Because of the emergence of PFAS and associated potential health risks, the Orange County Water District (OCWD) and local water supply agencies, including the city of Tustin and Irvine Ranch Water District (IRWD), are addressing PFAS in ground-water by installing treatment facilities at impacted wells. Impacted wells have been shut down until the treatment facilities have been constructed and operational, according to Herndon. More information on PFAS, including a PFAS fact sheet, can be found at the OCWD PFAS information webpage.

The Orange County Water District (OCWD) ensures the water it provides meets or exceeds state and federal drinking water standards. It implements a proactive ground-water monitoring and surface water program to protect the quality of the Orange County Ground-water Basin, which it manages.

The City of Tustin and Irvine Ranch Water District (IRWD) are the two water suppliers for Tustin. The former Tustin base area is primarily served by the IRWD.”

“Sources that supply the City’s water supply are a blend of local ground-water wells and imported water connections originating from Northern California and the Colorado River by MWDSC via the Municipal Water District of Orange County (MWDOC),” explained Herndon.

Irvine Ranch Water District (IRWD) serves about half of Tustin, primarily the city’s southern half, including the neighborhoods surrounding the hangars. They provide water for almost half a million residents in 181 square miles of central Orange County. The City of Tustin Water Services Division serves the other half of Tustin. 

“Eighty-five percent of IRWD’s drinking water is ground-water piped in from local wells hundreds of feet below the ground and outside the base area,” said IRWD Public Information Officer John Fabris, who has been with the IRWD for six years. “Most of the rest is imported from Northern California or the Colorado River, and a small percentage comes from Irvine Lake.”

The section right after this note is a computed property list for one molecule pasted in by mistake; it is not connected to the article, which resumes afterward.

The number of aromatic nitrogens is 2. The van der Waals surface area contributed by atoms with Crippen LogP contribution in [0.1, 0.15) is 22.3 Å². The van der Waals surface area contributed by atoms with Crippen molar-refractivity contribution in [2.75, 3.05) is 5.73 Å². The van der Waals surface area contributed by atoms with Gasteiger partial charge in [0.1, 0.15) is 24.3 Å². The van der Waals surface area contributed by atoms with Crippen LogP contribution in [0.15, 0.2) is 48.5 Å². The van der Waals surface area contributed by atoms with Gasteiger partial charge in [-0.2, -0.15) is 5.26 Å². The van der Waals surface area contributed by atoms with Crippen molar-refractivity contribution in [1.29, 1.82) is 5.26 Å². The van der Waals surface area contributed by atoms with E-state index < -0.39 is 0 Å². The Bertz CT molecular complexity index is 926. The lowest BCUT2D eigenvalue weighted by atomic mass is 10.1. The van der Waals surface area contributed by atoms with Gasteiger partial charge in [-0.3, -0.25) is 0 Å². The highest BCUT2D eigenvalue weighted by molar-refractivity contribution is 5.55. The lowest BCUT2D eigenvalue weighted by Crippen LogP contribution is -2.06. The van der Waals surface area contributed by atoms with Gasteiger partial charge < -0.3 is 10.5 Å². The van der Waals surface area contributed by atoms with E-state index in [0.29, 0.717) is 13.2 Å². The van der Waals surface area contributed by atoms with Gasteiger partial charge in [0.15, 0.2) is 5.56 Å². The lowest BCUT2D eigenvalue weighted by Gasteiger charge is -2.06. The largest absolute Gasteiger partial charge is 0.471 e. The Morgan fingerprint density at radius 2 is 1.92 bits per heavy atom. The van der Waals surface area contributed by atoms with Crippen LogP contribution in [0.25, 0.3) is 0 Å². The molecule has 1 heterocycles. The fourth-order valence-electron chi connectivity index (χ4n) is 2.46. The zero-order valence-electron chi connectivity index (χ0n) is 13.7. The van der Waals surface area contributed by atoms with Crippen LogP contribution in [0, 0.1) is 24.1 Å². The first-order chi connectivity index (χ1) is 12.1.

“It’s important to understand that Irvine Ranch Water District (IRWD) water is safe,” he added. “We test the water served throughout our service area daily to ensure it is safe, meeting all quality drinking water standards. We also conduct tests to ensure no detectable PFAS in any drinking water served to our customers. Our Tustin customers are served water piped in from sources outside the area of the base.”

“IRWD treats and tests its water to ensure it is safe to drink,” said Fabris. “Each day, IRWD scientists collect samples from neighborhoods throughout the district to ensure our customers get the highest quality drinking water. Using advanced technologies in our laboratory, they screen the water and report more than 100,000 analytical results a year.”

“In addition, our imported water is tested by the Metropolitan Water District of Southern California (which imports the water), and our ground-water is tested by the Orange County Water District (OCWD) (which manages the Orange County Ground-water Basin),” he explained.

As part of the Navy’s current treatment operations, ground-water is extracted and pumped through vessels containing granular activated carbon (GAC), similar to what is found in refrigerators, pitchers, and whole-house water filters. The GAC absorbs PFAS from the ground-water. The treated ground-water effluent is discharged under permit to the sanitary sewer. The “spent” GAC is either regenerated for reuse or disposed of appropriately. 

According to Navy experts, “Ground-water treatment systems have been operating since late 2007 to early 2008 to address certain volatile organic compounds such as trichloroethene and 1,2,3-trichloropropane. For the most part, the Navy manages its qualified contractors to complete the work.

Current modeling and professional estimates suggest ground-water treatment will be completed in approximately two decades.

The Navy’s experts emphasized that no ground-water within three miles downgradient of former MCAS Tustin is being extracted for drinking water supply. They said that by law, residents are provided with information regarding their drinking water quality from the purveyors. The Navy has provided notices to the city of Tustin and local Homeowners Associations regarding its efforts to investigate and remediate PFAS in ground-water. 

“For many years, the Navy has been in close communication with the city of Tustin and Orange County Water District regarding ground-water cleanup efforts,” Navy experts said. “Semiannual Restoration Advisory Board meetings are conducted at the Tustin Area Senior Center and are open to the public. The next one is scheduled for April 10, 2024.”